I’m back after taking a break last week for the Memorial Day holiday here in the US. As, always I’m looking to share with you quality information that helps increase our business development skills, enhance our level of business model innovation, and ultimately the quality of our professional relationships. While I never going into depth about the finds, I encourage you check them out if they sound interesting.
This approach to planning one’s actions completely syncs with the business model innovation framework that I’ve become a practitioner of thanks to works like Business Model Generation (BMG). See if the quote from this post rings familiar.
“Agile strategic management is the process of developing and adjusting strategies as needed based on live data and new insights.”
Cultivated and proven in the software development industry this mindset works especially well in flat organization that are fully engaged and focused on executing their top priorities. They have absolutely no fear when it comes to creating, building, and re-engineering their business models. Why is this? Because they understand their passion, are confident in what they do best, and realize that continuous authentic feedback from their target community is the only way to truly understand core issues. Some of which they can hopefully alleviate.
Consumers love it; Investors love it too; Content Creators, Aggregators, & Cable Companies… well let’s just say the jury is still out. But in true entertainment fashion the show must go on, so they all are playing nice… for now. This video post is of Reed Hasting, CEO of Netflix – the Internet enabled video subscription service – being interviewed at the recent All Things Digital conference. Their business model is one of simplicity. Get more customers, more money is made, invest it in content rights acquisition improving the entertainment menu, and as a result get more customers. About as basic as it gets… of course there is that whole quality of service (QoS) requirement, not surprisingly they haven’t neglected their operations infrastructure.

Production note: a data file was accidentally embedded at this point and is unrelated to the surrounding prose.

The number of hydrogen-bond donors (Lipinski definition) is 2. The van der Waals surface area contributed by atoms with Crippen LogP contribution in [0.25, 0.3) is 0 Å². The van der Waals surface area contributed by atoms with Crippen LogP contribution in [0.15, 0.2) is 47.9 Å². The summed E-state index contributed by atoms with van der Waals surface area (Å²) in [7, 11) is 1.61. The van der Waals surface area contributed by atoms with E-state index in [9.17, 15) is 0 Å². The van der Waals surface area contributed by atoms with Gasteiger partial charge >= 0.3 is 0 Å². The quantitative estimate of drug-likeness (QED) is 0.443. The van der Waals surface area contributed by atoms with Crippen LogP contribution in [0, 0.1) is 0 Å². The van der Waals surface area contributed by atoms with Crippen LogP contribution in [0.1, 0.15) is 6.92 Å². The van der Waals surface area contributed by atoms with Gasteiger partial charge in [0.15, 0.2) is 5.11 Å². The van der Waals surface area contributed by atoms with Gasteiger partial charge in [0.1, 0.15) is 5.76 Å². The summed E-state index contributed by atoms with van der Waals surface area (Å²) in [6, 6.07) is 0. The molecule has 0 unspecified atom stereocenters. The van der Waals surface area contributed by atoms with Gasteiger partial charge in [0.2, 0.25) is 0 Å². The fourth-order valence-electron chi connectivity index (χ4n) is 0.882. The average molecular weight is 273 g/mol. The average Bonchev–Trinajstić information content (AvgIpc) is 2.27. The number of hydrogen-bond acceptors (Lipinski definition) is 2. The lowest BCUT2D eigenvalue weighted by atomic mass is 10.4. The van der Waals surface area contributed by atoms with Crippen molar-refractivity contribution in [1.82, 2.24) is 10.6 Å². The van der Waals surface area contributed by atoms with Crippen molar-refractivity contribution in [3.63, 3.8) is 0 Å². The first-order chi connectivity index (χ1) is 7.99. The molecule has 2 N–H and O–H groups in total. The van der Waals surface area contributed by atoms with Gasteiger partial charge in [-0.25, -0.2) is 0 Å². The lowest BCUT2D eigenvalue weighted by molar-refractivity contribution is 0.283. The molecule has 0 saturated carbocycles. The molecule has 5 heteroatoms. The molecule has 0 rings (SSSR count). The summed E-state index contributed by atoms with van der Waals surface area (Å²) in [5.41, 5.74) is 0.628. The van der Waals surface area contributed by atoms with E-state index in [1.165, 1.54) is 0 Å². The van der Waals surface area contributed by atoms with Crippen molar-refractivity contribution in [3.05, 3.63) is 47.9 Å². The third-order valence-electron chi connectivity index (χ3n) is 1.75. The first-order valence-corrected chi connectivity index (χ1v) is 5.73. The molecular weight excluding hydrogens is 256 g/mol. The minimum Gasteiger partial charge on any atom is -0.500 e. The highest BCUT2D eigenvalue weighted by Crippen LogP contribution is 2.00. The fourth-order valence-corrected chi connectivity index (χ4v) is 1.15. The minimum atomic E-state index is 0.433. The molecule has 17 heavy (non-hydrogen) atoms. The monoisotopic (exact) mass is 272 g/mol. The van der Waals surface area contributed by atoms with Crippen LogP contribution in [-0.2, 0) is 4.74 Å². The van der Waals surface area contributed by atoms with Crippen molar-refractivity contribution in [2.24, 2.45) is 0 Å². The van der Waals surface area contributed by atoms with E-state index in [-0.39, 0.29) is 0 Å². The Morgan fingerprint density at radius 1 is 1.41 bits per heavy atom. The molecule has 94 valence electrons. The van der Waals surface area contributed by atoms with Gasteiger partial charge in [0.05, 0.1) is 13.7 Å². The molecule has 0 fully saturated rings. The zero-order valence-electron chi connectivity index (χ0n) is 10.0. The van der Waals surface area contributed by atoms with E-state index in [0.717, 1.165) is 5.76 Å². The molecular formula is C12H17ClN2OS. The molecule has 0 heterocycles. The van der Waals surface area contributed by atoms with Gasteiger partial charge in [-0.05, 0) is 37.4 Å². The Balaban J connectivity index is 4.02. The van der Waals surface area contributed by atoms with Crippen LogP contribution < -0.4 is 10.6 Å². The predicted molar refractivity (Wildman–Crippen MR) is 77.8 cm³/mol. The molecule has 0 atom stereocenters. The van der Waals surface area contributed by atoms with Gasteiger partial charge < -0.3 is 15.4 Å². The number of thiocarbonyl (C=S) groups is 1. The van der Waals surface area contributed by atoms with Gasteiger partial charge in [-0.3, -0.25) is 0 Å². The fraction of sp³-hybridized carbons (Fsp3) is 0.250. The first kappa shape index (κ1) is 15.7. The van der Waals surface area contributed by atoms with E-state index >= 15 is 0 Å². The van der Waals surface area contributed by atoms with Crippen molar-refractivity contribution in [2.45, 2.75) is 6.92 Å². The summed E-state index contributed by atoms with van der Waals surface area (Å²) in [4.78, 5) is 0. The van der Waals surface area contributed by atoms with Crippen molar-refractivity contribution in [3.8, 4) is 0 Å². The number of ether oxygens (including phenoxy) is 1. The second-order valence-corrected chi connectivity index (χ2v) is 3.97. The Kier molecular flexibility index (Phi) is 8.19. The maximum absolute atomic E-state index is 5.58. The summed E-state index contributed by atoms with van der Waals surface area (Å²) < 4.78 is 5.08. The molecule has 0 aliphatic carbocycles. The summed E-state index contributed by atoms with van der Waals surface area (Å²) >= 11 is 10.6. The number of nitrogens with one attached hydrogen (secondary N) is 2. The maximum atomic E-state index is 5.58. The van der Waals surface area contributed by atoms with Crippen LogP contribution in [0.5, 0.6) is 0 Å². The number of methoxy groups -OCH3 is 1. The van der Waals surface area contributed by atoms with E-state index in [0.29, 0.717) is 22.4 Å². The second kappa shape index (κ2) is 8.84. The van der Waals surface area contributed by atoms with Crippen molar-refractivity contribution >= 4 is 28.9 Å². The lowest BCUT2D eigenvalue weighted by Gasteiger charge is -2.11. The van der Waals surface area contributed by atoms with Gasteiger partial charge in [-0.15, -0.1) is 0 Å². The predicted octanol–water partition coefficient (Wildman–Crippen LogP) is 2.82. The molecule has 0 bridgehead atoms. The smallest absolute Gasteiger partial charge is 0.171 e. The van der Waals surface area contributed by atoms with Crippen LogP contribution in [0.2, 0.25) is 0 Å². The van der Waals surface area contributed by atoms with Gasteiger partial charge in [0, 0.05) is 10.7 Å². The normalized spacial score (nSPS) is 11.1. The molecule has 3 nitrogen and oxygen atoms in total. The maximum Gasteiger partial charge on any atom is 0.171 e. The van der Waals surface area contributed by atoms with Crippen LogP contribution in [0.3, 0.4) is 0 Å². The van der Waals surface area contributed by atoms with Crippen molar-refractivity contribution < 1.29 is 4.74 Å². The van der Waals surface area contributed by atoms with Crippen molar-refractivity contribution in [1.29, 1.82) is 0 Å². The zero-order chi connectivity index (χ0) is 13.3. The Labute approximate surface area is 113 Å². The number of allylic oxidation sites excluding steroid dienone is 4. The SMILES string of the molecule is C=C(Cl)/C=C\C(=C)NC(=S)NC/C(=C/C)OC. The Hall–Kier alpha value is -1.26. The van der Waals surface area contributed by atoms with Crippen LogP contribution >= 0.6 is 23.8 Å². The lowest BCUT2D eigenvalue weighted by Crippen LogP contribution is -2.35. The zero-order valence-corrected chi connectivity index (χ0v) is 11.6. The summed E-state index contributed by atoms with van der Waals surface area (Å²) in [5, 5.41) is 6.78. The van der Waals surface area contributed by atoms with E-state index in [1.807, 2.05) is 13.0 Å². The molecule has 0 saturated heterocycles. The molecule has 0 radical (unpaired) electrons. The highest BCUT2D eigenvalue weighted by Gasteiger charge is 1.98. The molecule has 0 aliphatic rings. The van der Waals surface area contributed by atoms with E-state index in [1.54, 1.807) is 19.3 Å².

Who better to ask this question of than Marc Andreersen. He conceptualized the first browser in the early 1990 (eventually licensed by Microsoft as the base for IE), recreated the entire concept which became Netscape Navigator, and released Mozilla an open source browser better known as Firefox. This is another interview from the All Things Digital Conference.
It’s been ten years since Good to Great was published. In this post John Steen shares how he re-bakes the book’s core lesson to help teach his executive strategy course. We are all familiar with the works core principal, which is to become the master in executing a process. In John’s opinion the real trick is creating a balance between disciplined focus on core business as well as a providing space to explore new opportunities. The reason for this is that external environments continuously change and thus the forces on a business are never static.
Jim Louderback and Brain Sois talk about community-driven content and the ability to cater to real-time, interest-based extended communities. And in particular how web video is taking on a new shape powered by social and the 3 screens (mobile, PC, and TV).